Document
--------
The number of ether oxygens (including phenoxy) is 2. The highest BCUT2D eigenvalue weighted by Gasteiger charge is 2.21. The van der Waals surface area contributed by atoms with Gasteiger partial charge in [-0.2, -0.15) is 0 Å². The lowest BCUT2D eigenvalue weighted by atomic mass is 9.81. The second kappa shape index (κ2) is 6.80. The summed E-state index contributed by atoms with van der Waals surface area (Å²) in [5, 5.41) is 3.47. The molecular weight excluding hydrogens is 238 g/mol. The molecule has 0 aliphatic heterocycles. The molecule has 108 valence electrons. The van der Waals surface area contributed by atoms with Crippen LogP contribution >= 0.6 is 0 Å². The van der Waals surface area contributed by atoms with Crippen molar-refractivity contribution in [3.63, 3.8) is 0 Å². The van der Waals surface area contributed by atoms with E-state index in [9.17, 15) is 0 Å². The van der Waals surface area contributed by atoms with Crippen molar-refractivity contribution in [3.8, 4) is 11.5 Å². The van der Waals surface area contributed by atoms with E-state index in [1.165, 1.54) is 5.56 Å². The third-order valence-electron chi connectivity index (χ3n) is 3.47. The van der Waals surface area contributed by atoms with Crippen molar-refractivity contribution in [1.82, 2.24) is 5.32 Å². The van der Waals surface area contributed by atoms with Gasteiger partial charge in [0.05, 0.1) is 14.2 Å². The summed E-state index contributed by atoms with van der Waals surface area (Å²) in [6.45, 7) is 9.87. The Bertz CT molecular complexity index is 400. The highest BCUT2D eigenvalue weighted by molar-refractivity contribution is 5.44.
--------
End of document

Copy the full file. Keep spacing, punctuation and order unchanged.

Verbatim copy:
The number of ether oxygens (including phenoxy) is 2. The highest BCUT2D eigenvalue weighted by Gasteiger charge is 2.21. The van der Waals surface area contributed by atoms with Gasteiger partial charge in [-0.2, -0.15) is 0 Å². The lowest BCUT2D eigenvalue weighted by atomic mass is 9.81. The second kappa shape index (κ2) is 6.80. The summed E-state index contributed by atoms with van der Waals surface area (Å²) in [5, 5.41) is 3.47. The molecular weight excluding hydrogens is 238 g/mol. The molecule has 0 aliphatic heterocycles. The molecule has 108 valence electrons. The van der Waals surface area contributed by atoms with Crippen LogP contribution >= 0.6 is 0 Å². The van der Waals surface area contributed by atoms with Crippen molar-refractivity contribution in [3.63, 3.8) is 0 Å². The van der Waals surface area contributed by atoms with E-state index in [9.17, 15) is 0 Å². The van der Waals surface area contributed by atoms with Crippen molar-refractivity contribution in [3.8, 4) is 11.5 Å². The van der Waals surface area contributed by atoms with E-state index in [1.165, 1.54) is 5.56 Å². The third-order valence-electron chi connectivity index (χ3n) is 3.47. The van der Waals surface area contributed by atoms with Crippen molar-refractivity contribution in [1.82, 2.24) is 5.32 Å². The van der Waals surface area contributed by atoms with Gasteiger partial charge in [0.05, 0.1) is 14.2 Å². The summed E-state index contributed by atoms with van der Waals surface area (Å²) in [6.45, 7) is 9.87. The Bertz CT molecular complexity index is 400. The highest BCUT2D eigenvalue weighted by molar-refractivity contribution is 5.44.